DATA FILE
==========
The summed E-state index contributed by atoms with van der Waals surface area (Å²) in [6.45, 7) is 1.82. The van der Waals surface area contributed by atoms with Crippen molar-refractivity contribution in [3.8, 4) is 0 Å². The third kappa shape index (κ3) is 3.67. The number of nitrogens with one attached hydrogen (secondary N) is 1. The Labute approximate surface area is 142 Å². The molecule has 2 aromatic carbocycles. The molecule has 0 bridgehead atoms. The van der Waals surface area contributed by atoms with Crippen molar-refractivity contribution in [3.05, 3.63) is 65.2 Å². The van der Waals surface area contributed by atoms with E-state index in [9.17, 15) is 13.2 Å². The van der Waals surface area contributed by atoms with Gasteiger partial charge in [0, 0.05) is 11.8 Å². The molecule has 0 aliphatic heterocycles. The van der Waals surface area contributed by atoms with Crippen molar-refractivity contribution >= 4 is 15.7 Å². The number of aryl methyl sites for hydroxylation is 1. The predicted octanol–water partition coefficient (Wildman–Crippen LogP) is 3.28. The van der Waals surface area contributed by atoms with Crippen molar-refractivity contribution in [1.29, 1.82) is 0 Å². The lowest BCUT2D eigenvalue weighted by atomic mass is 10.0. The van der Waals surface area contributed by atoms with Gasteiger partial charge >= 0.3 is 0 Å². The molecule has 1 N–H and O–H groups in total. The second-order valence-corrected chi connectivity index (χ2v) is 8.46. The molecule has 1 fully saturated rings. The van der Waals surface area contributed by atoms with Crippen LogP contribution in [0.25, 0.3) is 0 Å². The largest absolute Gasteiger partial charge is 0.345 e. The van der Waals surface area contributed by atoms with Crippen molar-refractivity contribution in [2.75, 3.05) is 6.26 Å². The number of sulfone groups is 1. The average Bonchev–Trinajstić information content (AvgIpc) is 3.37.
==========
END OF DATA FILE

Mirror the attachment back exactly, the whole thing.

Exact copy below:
The summed E-state index contributed by atoms with van der Waals surface area (Å²) in [6.45, 7) is 1.82. The van der Waals surface area contributed by atoms with Crippen molar-refractivity contribution in [3.8, 4) is 0 Å². The third kappa shape index (κ3) is 3.67. The number of nitrogens with one attached hydrogen (secondary N) is 1. The Labute approximate surface area is 142 Å². The molecule has 2 aromatic carbocycles. The molecule has 0 bridgehead atoms. The van der Waals surface area contributed by atoms with Crippen molar-refractivity contribution in [3.05, 3.63) is 65.2 Å². The van der Waals surface area contributed by atoms with E-state index in [9.17, 15) is 13.2 Å². The van der Waals surface area contributed by atoms with Gasteiger partial charge in [0, 0.05) is 11.8 Å². The molecule has 0 aliphatic heterocycles. The van der Waals surface area contributed by atoms with Crippen molar-refractivity contribution >= 4 is 15.7 Å². The number of aryl methyl sites for hydroxylation is 1. The predicted octanol–water partition coefficient (Wildman–Crippen LogP) is 3.28. The van der Waals surface area contributed by atoms with Crippen molar-refractivity contribution in [1.29, 1.82) is 0 Å². The lowest BCUT2D eigenvalue weighted by atomic mass is 10.0. The van der Waals surface area contributed by atoms with Gasteiger partial charge >= 0.3 is 0 Å². The molecule has 1 N–H and O–H groups in total. The second-order valence-corrected chi connectivity index (χ2v) is 8.46. The molecule has 1 fully saturated rings. The van der Waals surface area contributed by atoms with Crippen LogP contribution in [0.25, 0.3) is 0 Å². The largest absolute Gasteiger partial charge is 0.345 e. The van der Waals surface area contributed by atoms with Crippen molar-refractivity contribution in [2.75, 3.05) is 6.26 Å². The number of sulfone groups is 1. The average Bonchev–Trinajstić information content (AvgIpc) is 3.37.